Dendrochronological Potential Of Japanese Barberry (Berberis Thunbergii): A Case Study In The Black Rock Forest, New York
AffiliationTree-Ring Laboratory, Lamont-Doherty Earth Observatory, Columbia University
Marine Biology, Lamont-Doherty Earth Observatory, Columbia University
CSIRO Entomology, 120 Meiers Road, Indooroopilly, QLD 4068, Australia
Black Rock Forest Consortium, 129 Continental Road, Cornwall, NY 12518, USA
Black Rock Forest
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Collection InformationThis item is part of the Tree-Ring Research (formerly Tree-Ring Bulletin) archive. For more information about this peer-reviewed scholarly journal, please email the Editor of Tree-Ring Research at email@example.com.
CitationLi, J., Xu, C., Griffin, K.L., Schuster, W.S.F., 2008. Dendrochronological potential of Japanese barberry (Berberis thunbergii): A case study in the Black Rock Forest, New York. Tree-Ring Research 64(2):115-124.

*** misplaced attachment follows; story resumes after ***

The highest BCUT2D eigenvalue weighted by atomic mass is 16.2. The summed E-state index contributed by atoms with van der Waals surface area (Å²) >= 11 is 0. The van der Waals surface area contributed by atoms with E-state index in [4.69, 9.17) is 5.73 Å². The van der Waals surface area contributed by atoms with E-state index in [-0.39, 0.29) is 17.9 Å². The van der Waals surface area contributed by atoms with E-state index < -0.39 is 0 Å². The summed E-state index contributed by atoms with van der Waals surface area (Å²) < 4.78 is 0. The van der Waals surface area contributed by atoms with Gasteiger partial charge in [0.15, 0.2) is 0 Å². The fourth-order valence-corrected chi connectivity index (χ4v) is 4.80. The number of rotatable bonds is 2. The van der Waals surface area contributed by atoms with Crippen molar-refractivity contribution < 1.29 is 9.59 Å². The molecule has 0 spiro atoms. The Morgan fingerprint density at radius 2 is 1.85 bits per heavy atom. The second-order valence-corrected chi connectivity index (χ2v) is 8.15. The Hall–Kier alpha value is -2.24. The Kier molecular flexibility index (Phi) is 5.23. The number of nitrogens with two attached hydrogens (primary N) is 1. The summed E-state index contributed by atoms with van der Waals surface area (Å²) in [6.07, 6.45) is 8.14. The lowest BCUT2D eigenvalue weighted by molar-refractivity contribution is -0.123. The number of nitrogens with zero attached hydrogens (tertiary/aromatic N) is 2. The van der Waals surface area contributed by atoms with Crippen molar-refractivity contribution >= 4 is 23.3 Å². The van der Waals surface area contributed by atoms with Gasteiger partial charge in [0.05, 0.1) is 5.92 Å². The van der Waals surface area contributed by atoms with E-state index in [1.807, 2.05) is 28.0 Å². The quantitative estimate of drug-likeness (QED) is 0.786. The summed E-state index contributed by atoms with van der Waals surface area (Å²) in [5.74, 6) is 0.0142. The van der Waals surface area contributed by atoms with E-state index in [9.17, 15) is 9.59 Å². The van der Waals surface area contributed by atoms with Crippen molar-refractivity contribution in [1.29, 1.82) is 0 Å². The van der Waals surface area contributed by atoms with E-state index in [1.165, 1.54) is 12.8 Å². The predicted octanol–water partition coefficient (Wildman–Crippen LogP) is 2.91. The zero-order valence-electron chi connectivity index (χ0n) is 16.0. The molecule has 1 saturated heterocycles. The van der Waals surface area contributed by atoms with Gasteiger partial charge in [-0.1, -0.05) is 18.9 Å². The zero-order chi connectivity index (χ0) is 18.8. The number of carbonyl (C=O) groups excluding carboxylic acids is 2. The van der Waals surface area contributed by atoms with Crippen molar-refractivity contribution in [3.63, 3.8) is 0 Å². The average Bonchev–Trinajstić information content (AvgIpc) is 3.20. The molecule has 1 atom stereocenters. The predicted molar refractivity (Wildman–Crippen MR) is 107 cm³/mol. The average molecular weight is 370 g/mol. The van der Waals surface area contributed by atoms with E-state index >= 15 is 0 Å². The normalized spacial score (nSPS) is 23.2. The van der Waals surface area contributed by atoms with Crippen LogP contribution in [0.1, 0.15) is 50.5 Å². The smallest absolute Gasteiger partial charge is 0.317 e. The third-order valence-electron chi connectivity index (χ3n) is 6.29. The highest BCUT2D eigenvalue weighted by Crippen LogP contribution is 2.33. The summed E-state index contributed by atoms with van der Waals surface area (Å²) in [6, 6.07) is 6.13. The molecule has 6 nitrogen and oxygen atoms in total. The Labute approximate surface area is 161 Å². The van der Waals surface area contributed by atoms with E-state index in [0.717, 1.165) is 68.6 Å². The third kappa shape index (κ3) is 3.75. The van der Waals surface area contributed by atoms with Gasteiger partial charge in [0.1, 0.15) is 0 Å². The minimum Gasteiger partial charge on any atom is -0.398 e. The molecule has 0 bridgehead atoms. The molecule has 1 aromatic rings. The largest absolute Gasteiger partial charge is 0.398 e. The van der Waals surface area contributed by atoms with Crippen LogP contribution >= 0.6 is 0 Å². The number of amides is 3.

AbstractThe deciduous forests of northeastern United States are currently experiencing an invasion of the exotic plant species Japanese barberry (Berberis thunbergii). This recent and rapid invasion leads to rising concern about its potential threats to native species as well as natural ecosystems, demanding a better understanding of its invasion mechanisms and potential responses to climate change. Unfortunately, few studies have been conducted to understand the influence of climate on the growth of B. thunbergii, largely because of the absence of long-term growth records. In this study we demonstrate growth rings of B. thunbergii are annually resolved and crossdatable. The first ring-width chronology of B. thunbergii was therefore developed using samples collected from the Black Rock Forest (BRF), New York. Climate-growth relationship analysis indicates the growth of B. thunbergii in the BRF is positively correlated with precipitation in prior October, current February and May–August, but is negatively correlated with current March precipitation. The growth of B. thunbergii is also negatively correlated with temperatures in prior winter (November–January) and current summer (June–July), but is positively correlated with current spring temperature (March–May). These dendrochronological results on B. thunbergii, together with further physiological studies, will improve our understanding on how the growth of this invasive species is affected by local climate dynamics, as well as the long-term invasion potential that is tied to its responses to climate change.